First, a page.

Whole Genome Sequencing Used in Human Trait Prediction
Scientists from Human Longevity Inc. and Craig Venter Institute report that they have developed methods for predicting human traits by using whole-genome sequencing data. The traits they used are 3D facial structure, skin color, eye color, height, weight, biological age, and body mass index (BMI). For the study, they collected samples from 1,061 ethnically diverse populations from San Diego, California. The ethnic groups included African, Latino, East Asian, and South Asian. The study also included individuals from 18 years to 82 years of age with an average age of 36 years. Genomes of those 1,061 individuals were sequenced, and phenotypic data from all individuals were also collected. They used a two-step approach to match the genomic data to phenotypic data by first mapping of the phenotypes and genomes followed by using the statistical functions i.e. learning embeddings and learning similarity functions to create matches between the phenotype and genomic data.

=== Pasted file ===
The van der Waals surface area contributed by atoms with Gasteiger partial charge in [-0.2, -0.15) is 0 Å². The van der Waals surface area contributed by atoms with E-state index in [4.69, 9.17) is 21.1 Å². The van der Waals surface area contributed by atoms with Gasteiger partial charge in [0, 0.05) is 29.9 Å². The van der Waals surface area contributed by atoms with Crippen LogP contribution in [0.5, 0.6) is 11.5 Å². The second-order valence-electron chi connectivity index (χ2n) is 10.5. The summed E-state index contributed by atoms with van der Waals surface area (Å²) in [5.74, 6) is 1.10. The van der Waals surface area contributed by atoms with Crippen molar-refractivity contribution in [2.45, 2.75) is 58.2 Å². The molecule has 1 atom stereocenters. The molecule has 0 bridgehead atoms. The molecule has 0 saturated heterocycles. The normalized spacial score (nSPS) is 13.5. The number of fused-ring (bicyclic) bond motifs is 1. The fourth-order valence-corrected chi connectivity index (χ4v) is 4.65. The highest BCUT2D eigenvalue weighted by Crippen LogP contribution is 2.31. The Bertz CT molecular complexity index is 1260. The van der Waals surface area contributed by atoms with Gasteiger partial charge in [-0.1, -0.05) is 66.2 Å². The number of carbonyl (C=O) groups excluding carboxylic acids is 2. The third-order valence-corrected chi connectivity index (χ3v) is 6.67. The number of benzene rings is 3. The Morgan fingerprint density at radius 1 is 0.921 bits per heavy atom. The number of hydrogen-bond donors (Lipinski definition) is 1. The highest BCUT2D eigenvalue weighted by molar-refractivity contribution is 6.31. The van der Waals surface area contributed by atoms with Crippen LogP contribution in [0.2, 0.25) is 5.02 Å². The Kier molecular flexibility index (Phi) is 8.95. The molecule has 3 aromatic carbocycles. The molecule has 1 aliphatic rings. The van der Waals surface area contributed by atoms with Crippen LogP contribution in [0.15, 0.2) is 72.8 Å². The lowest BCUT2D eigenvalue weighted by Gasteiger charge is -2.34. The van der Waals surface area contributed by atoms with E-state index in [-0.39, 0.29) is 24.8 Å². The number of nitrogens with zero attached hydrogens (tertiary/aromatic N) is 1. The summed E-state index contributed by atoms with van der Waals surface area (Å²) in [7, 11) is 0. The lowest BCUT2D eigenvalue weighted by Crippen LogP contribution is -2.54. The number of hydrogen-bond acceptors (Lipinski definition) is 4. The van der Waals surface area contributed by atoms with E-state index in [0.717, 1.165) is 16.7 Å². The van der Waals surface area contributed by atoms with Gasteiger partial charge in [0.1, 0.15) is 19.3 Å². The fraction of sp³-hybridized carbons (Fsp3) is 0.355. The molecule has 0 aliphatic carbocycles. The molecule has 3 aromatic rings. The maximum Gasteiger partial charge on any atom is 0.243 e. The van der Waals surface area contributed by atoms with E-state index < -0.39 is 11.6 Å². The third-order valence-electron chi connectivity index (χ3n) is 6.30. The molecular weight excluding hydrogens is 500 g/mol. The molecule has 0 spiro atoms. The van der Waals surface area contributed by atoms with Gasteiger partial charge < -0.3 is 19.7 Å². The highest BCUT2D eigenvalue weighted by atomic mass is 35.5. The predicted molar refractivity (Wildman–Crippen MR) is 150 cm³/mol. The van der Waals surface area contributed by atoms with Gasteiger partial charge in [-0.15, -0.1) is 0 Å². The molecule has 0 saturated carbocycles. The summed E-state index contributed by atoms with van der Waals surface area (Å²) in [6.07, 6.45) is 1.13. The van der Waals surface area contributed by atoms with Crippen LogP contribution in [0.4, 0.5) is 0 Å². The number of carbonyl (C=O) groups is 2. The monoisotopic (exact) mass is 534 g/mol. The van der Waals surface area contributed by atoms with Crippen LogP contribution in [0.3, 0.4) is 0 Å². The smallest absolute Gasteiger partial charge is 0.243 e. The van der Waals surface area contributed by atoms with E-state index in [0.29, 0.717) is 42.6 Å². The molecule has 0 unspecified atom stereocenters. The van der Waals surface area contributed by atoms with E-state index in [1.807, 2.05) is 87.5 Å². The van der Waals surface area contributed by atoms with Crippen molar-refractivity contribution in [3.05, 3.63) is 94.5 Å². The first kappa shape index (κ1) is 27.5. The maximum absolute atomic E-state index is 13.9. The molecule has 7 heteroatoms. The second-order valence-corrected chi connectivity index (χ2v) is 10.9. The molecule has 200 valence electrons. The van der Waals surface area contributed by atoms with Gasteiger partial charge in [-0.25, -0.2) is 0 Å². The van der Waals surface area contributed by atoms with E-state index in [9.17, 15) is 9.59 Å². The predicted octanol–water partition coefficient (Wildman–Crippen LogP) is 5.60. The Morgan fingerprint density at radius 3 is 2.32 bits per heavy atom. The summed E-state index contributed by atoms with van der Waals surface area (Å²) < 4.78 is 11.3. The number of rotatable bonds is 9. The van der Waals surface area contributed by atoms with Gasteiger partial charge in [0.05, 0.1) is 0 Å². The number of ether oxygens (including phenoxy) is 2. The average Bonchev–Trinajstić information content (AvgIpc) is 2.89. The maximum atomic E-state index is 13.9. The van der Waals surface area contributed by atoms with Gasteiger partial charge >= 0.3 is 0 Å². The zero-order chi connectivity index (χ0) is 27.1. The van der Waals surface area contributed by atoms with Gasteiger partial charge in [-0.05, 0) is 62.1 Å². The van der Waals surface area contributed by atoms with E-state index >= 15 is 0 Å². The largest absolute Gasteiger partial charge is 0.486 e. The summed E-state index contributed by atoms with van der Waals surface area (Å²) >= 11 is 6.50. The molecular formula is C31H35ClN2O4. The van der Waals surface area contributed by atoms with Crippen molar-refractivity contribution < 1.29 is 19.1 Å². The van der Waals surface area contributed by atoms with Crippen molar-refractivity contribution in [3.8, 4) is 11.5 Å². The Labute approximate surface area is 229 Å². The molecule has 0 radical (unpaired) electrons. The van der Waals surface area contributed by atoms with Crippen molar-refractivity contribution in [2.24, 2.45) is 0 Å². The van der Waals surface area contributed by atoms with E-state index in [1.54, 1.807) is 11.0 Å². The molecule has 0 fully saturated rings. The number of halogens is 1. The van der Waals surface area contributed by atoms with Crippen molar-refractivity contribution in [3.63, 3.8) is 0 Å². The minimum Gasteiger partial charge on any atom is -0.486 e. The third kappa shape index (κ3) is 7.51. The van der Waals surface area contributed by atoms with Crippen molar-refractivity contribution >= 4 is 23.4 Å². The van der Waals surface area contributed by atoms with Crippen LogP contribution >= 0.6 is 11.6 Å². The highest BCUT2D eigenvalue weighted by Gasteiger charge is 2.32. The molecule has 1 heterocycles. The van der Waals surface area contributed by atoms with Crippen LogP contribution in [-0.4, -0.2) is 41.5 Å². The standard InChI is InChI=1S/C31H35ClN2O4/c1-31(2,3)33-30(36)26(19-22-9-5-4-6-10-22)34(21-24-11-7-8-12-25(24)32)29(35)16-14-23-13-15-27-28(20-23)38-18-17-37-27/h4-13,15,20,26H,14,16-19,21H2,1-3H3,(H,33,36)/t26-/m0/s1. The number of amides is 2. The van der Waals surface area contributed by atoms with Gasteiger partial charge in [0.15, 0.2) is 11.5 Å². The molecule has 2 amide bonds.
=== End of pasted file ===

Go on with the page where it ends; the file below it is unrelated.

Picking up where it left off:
In their study, scientists reported predictive models for the aforementioned traits. Although the statistical power of the analysis was limited due to the small sample size, they reported a strong prediction match. They also reported that when multiple prediction models were combined, the match between the phenotypic traits and genomic data was more accurate than using the single model. The researchers are very optimistic that in the future, when more studies are conducted with larger sample size, that greater precision of prediction of phenotypic traits based on genomic data can be achieved. One of the major implications of this type of study is that it can be used in forensic science to identify unknown criminals and victims. However, the authors also cautioned that if the data is used in an unethical way, the privacy of an individual could be compromised.